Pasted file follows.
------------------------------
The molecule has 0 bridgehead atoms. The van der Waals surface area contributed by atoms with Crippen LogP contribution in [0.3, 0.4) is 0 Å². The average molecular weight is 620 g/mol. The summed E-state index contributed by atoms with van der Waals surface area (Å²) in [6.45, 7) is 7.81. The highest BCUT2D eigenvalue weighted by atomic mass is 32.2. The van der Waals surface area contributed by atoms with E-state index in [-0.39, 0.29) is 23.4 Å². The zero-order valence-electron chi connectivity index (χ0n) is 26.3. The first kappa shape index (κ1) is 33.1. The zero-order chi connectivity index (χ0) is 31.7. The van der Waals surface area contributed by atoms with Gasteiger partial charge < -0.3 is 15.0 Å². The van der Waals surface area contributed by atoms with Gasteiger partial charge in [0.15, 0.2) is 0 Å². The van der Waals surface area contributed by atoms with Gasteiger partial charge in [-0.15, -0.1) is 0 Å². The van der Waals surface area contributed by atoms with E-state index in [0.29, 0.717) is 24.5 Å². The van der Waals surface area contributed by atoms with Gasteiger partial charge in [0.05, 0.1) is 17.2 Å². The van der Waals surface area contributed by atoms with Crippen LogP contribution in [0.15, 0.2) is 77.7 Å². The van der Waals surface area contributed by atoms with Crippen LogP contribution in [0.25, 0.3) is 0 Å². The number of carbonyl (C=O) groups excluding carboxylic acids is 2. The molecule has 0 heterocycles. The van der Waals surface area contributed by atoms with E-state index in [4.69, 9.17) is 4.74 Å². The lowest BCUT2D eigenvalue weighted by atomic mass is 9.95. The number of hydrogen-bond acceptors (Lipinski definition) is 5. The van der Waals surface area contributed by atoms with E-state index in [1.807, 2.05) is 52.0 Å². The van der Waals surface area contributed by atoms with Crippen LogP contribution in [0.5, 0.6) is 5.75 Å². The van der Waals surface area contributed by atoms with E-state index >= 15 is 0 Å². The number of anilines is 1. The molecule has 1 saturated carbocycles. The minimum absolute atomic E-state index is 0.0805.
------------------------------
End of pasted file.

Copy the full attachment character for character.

The molecule has 0 bridgehead atoms. The van der Waals surface area contributed by atoms with Crippen LogP contribution in [0.3, 0.4) is 0 Å². The average molecular weight is 620 g/mol. The summed E-state index contributed by atoms with van der Waals surface area (Å²) in [6.45, 7) is 7.81. The highest BCUT2D eigenvalue weighted by atomic mass is 32.2. The van der Waals surface area contributed by atoms with E-state index in [-0.39, 0.29) is 23.4 Å². The zero-order valence-electron chi connectivity index (χ0n) is 26.3. The first kappa shape index (κ1) is 33.1. The zero-order chi connectivity index (χ0) is 31.7. The van der Waals surface area contributed by atoms with Gasteiger partial charge < -0.3 is 15.0 Å². The van der Waals surface area contributed by atoms with Gasteiger partial charge in [0.15, 0.2) is 0 Å². The van der Waals surface area contributed by atoms with Gasteiger partial charge in [-0.15, -0.1) is 0 Å². The van der Waals surface area contributed by atoms with E-state index in [0.29, 0.717) is 24.5 Å². The van der Waals surface area contributed by atoms with Gasteiger partial charge in [0.05, 0.1) is 17.2 Å². The van der Waals surface area contributed by atoms with Crippen LogP contribution in [0.15, 0.2) is 77.7 Å². The van der Waals surface area contributed by atoms with Crippen LogP contribution in [0.25, 0.3) is 0 Å². The number of carbonyl (C=O) groups excluding carboxylic acids is 2. The molecule has 0 heterocycles. The van der Waals surface area contributed by atoms with E-state index in [4.69, 9.17) is 4.74 Å². The lowest BCUT2D eigenvalue weighted by atomic mass is 9.95. The number of hydrogen-bond acceptors (Lipinski definition) is 5. The van der Waals surface area contributed by atoms with E-state index in [1.807, 2.05) is 52.0 Å². The van der Waals surface area contributed by atoms with Crippen LogP contribution in [0.5, 0.6) is 5.75 Å². The van der Waals surface area contributed by atoms with E-state index >= 15 is 0 Å². The number of anilines is 1. The molecule has 1 saturated carbocycles. The minimum absolute atomic E-state index is 0.0805.